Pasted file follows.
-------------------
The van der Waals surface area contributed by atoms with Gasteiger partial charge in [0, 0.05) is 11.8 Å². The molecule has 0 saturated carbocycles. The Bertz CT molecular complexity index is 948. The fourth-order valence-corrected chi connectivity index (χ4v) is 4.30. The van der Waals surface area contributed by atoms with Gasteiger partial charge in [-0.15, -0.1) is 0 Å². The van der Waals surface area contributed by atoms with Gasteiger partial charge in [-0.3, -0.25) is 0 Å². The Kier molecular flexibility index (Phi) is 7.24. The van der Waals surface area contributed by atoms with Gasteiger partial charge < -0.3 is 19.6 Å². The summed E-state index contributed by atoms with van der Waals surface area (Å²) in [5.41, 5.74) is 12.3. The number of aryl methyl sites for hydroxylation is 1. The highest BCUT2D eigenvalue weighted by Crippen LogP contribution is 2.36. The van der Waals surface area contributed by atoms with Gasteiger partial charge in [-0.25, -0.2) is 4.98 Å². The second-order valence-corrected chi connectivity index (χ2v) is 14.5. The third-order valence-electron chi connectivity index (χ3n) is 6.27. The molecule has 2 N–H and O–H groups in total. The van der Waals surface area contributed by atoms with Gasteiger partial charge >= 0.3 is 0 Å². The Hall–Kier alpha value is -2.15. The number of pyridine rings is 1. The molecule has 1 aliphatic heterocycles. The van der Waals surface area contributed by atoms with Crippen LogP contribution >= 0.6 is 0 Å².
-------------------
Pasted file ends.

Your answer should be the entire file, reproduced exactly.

The van der Waals surface area contributed by atoms with Gasteiger partial charge in [0, 0.05) is 11.8 Å². The molecule has 0 saturated carbocycles. The Bertz CT molecular complexity index is 948. The fourth-order valence-corrected chi connectivity index (χ4v) is 4.30. The van der Waals surface area contributed by atoms with Gasteiger partial charge in [-0.15, -0.1) is 0 Å². The van der Waals surface area contributed by atoms with Gasteiger partial charge in [-0.3, -0.25) is 0 Å². The Kier molecular flexibility index (Phi) is 7.24. The van der Waals surface area contributed by atoms with Gasteiger partial charge < -0.3 is 19.6 Å². The summed E-state index contributed by atoms with van der Waals surface area (Å²) in [5.41, 5.74) is 12.3. The number of aryl methyl sites for hydroxylation is 1. The highest BCUT2D eigenvalue weighted by Crippen LogP contribution is 2.36. The van der Waals surface area contributed by atoms with Gasteiger partial charge in [-0.25, -0.2) is 4.98 Å². The second-order valence-corrected chi connectivity index (χ2v) is 14.5. The third-order valence-electron chi connectivity index (χ3n) is 6.27. The molecule has 2 N–H and O–H groups in total. The van der Waals surface area contributed by atoms with Gasteiger partial charge >= 0.3 is 0 Å². The Hall–Kier alpha value is -2.15. The number of pyridine rings is 1. The molecule has 1 aliphatic heterocycles. The van der Waals surface area contributed by atoms with Crippen LogP contribution >= 0.6 is 0 Å².